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Clin Chim Acta. 2015 Apr 15;444:50-3. doi: 10.1016/j.cca.2015.02.008. Epub 2015 Feb 11.

Application of whole exome sequencing to a rare inherited metabolic disease with neurological and gastrointestinal manifestations: a congenital disorder of glycosylation mimicking glycogen storage disease.

Author information

1
Department of Laboratory Medicine and Genetics, Samsung Medical Center, Sungkyunkwan University School of Medicine, Seoul, Republic of Korea.
2
Department of Laboratory Medicine, Samsung Changwon Hospital, Sungkyunkwan University School of Medicine, Changwon, Republic of Korea.
3
Department of Pediatrics, Kyungpook National University School of Medicine, Daegu, Republic of Korea. Electronic address: bhchoe@knu.ac.kr.
4
Department of Laboratory Medicine, Konkuk University College of Medicine, Konkuk University Hospital, Seoul, Republic of Korea.
5
Department of Laboratory Medicine, Seoul National University College of Medicine, Seoul National University Bundang Hospital, Seongnam, Republic of Korea.
6
Department of Pediatrics, Kyungpook National University School of Medicine, Daegu, Republic of Korea.
7
Department of Laboratory Medicine and Genetics, Samsung Medical Center, Sungkyunkwan University School of Medicine, Seoul, Republic of Korea. Electronic address: nayadoo@hanmail.net.

Abstract

BACKGROUND:

Rare inherited metabolic diseases with neurological and gastrointestinal manifestations can be misdiagnosed as other diseases or remain as disorders with indeterminate etiologies. This study aims to provide evidence to recommend the utility of whole exome sequencing in clinical diagnosis of a rare inherited metabolic disease.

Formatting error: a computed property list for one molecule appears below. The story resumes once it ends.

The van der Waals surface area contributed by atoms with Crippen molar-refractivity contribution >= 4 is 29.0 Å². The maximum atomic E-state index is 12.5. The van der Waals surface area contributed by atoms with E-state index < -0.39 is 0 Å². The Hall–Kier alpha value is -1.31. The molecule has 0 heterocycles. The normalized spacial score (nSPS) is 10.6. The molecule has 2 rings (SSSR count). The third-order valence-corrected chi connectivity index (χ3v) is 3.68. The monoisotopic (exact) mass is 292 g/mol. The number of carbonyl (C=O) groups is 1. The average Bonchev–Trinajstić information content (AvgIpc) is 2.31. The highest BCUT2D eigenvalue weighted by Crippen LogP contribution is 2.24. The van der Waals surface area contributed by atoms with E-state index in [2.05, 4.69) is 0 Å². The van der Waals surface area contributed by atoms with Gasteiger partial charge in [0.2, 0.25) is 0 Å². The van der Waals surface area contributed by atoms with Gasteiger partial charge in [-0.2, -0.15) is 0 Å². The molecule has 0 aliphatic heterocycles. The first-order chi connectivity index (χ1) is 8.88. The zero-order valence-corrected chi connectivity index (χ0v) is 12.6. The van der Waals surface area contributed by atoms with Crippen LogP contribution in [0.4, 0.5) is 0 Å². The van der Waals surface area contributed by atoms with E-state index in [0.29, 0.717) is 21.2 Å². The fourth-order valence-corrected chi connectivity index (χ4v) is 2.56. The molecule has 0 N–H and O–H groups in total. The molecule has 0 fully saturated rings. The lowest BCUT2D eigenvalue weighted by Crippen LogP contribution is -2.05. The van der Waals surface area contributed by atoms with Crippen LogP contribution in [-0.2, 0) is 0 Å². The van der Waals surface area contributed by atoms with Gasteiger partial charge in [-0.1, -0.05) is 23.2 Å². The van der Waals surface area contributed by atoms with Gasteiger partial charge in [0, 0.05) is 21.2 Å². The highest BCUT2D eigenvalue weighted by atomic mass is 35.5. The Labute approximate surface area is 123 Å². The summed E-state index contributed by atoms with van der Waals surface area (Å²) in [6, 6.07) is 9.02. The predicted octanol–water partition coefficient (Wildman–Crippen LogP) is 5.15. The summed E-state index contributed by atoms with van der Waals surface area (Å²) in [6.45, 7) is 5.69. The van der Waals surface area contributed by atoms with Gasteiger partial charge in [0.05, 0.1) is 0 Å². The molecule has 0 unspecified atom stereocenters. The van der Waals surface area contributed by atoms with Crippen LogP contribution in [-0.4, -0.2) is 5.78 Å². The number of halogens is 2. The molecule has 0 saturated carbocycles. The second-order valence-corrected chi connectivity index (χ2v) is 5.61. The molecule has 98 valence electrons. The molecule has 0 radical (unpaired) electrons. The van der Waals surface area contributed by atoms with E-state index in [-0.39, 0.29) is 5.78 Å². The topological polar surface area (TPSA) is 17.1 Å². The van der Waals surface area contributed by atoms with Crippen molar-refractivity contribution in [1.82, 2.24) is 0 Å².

METHODS AND RESULTS:

A 4-month-old female baby visited an outpatient clinic due to poor weight gain, repeated seizure-like episodes, developmental delay, and unexplained hepatomegaly with abnormal liver function test results. Although liver biopsy revealed moderate fibrosis with a suggested diagnosis of glycogen storage disease (GSD), no mutations were identified either by single gene approach for GSD (G6PC and GAA) or by next generation sequencing panels for GSD (including 21 genes). Whole exome sequencing of the patient revealed compound heterozygous mutations of PMM2: c.580C>T (p.Arg194*) and c.713G>C (p.Arg238Pro) which mutations were associated with congenital disorder of glycosylation Ia (CDG-Ia: PMM2-CDG).

CONCLUSIONS:

We successfully applied exome sequencing to diagnose the first reported Korean patient with CDG-Ia, which was misdiagnosed as GSD. Whole exome sequencing may prove to be the preferred strategy for analysis of clinical features that do not readily suggest a specific diagnosis, such as those observed in inherited metabolic diseases, including CDG.

KEYWORDS:

Congenital disorders of glycosylation; Genetic diagnosis; Inherited metabolic diseases; PMM2; Whole-exome sequencing

PMID:
25681648
DOI:
10.1016/j.cca.2015.02.008
[Indexed for MEDLINE]

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